[‘Mother has descended endowed with Energy.’ Do I make myself free just by saying this? Haven’t we got to know who she is, that she pours out these many words–freely and effortlessly? Her subject matter is not just some holy gibberish; it’s an antidote to poison. She talks not only of everyday things but of extraordinary things as well with a sure command. She holds the Transcendent Knowledge, as it were, in the hollow of her hand. No, no, haven’t I here touched the fastening on the threshold with my hand? Dear, dear, nobody should think like that. Where’s the threshold that we should have fears and be thoughtful about the fastening? Looking towards the far horizon we find only the bare field stretching away—a solitary, sleepless sentinel. I am all alone within myself—a state of solitary internment.

If we only watch the comedy of other people’s life, we can’t achieve the impossible. Further, if we overlook what things people are doing and when as they go along the wayfarer road--not to speak of submitting to the injustice or malpractices of those playing a special role, in certain instances--such over looking amounts to a travesty of truth. Who pays any heed to that? There’s the man who has not much to do, who is a ne’er-do-well from the devotional angle—perhaps he has done a lot of things in his life-time, but alas have they been at all weighed?

Where’s the time for the Mother to hear about the activities, more or less, of great souls or great men! If only somebody holds her up on the wayfaring road, mother has her say—unanswerable argument. If she doesn’t remove the bricks and stones ahead on the way, how can the wayfarer walk with ease? Thankful are we that we have come to possess in that connection a very precious treasure. Will the future world share in that good fortune?]

(No. of words – 325)

Devotion at the Math (One)

Ma-Mahajnan: Well what do you say? If a man practice devotion, he becomes a devotee—that’s what you mean, isn’t it? Well, do you speak of practicing devotions taking into account everything all rounds? Tell me, what does devotion mean?

Let alone the question of the devotee. I’ll come to that later on. You can say all that you need about a devotee in a word. Don’t you get it? What is it that can be said in a word?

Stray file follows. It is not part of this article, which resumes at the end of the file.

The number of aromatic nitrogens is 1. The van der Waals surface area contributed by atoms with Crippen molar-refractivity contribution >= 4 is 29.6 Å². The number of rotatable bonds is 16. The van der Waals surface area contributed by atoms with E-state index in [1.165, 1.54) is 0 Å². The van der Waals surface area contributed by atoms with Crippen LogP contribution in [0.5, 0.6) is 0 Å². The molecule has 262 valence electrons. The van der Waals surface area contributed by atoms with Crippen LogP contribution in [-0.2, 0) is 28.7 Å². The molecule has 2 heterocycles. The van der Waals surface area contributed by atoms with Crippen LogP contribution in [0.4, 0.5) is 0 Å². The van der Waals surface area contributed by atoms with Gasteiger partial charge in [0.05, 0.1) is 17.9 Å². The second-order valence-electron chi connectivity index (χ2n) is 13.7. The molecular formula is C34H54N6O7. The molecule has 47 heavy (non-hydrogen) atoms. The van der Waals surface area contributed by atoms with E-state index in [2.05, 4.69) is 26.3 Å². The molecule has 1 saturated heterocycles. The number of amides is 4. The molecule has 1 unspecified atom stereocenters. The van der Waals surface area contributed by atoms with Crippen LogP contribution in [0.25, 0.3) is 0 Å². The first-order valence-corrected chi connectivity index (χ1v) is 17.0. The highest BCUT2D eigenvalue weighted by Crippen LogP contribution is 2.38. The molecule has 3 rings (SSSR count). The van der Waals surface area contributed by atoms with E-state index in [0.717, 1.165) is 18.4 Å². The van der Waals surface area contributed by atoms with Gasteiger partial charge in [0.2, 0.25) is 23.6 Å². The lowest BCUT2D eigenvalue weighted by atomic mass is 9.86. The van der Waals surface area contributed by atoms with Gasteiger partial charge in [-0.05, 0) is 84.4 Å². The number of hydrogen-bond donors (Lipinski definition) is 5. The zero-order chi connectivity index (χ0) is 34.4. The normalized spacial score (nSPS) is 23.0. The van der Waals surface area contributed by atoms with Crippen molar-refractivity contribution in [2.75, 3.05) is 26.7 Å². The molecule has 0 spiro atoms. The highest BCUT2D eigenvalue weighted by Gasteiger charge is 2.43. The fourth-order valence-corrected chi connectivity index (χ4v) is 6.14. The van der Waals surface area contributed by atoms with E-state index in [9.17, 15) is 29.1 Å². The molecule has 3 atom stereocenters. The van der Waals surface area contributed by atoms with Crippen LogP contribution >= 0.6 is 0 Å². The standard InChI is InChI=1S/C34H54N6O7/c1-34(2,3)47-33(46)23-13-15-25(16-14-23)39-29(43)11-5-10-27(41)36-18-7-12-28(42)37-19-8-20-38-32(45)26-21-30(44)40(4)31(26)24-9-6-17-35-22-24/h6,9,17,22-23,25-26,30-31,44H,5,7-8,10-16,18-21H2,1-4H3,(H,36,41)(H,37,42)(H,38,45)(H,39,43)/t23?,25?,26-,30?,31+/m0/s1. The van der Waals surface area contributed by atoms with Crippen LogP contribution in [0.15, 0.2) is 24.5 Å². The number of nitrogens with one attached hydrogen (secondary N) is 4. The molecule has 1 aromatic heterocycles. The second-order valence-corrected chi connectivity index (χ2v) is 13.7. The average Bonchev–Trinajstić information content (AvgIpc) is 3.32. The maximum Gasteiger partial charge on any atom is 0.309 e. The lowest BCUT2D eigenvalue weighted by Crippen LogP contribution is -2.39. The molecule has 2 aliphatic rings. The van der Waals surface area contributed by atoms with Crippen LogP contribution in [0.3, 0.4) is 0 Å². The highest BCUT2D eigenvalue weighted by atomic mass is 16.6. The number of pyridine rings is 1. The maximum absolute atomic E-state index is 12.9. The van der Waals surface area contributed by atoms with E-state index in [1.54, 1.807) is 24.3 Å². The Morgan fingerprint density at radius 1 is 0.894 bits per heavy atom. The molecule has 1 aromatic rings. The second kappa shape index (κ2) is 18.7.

In terms of certain streams of thought or practices one can be called a devotee. For all that these can’t earn dignity as devotions, can they? Devotion will comprise a harmony based on reason of inner and outer world. What we see outwardly exists inwardly as well?

Outwardly we find that the man has a shaven head. He wears ochre robes. He carries a spouted brass-pot in his hand. He hardly eats or sleeps. Inwardly too, these things will be found. That which I have called desire—that piece of ground has been scraped clean. That’s the symbolic meaning of the shaving of head—scraping clean. Ochre robes have a similar symbolic meaning.

Let’s first think of the outward trappings. Oh, how beautiful is the radiance those ruddy feet of his! What, should I go on talking about the spouted brass-pot, too? When I am hungry, I hanker for nectar. I walk up to him and stand with that beggar’s trim cloth-bag. It’s gently sprinkled into my mouth.

When a man really passes into a state of deep devotion in the inner chamber of his heart, he has no need of trappings in the outer world. For instance, it’s all the same to a blind man, whether it is night or day. So there is no need of wearing a holy grab outwardly. Who knows me and who will, there’s hardly any need for me to know or hear about that, have I? It’s what I have to say or what I explain or my very words which draw everybody forward.—perhaps there is something here, we can get something. Then what difference does a holy grab make?

No. of words - 361

Devotion at the Math (Two)

But, look here, it’s difficult to find this mode of living in every temple or monastery. Though one particular bother has been completely out. If you don’t have an arm you don’t have to do anything with it. At times when you are getting a shirt made to order, you’ll have to get the sleeve stitched in the shape of an arm. But when it’s empty, everybody sees it—it draws everybody’s notice, some sympathies and leaves it at that. Some again say—what can he do? The poor fellow hasn’t just got the limb, where can he get one from!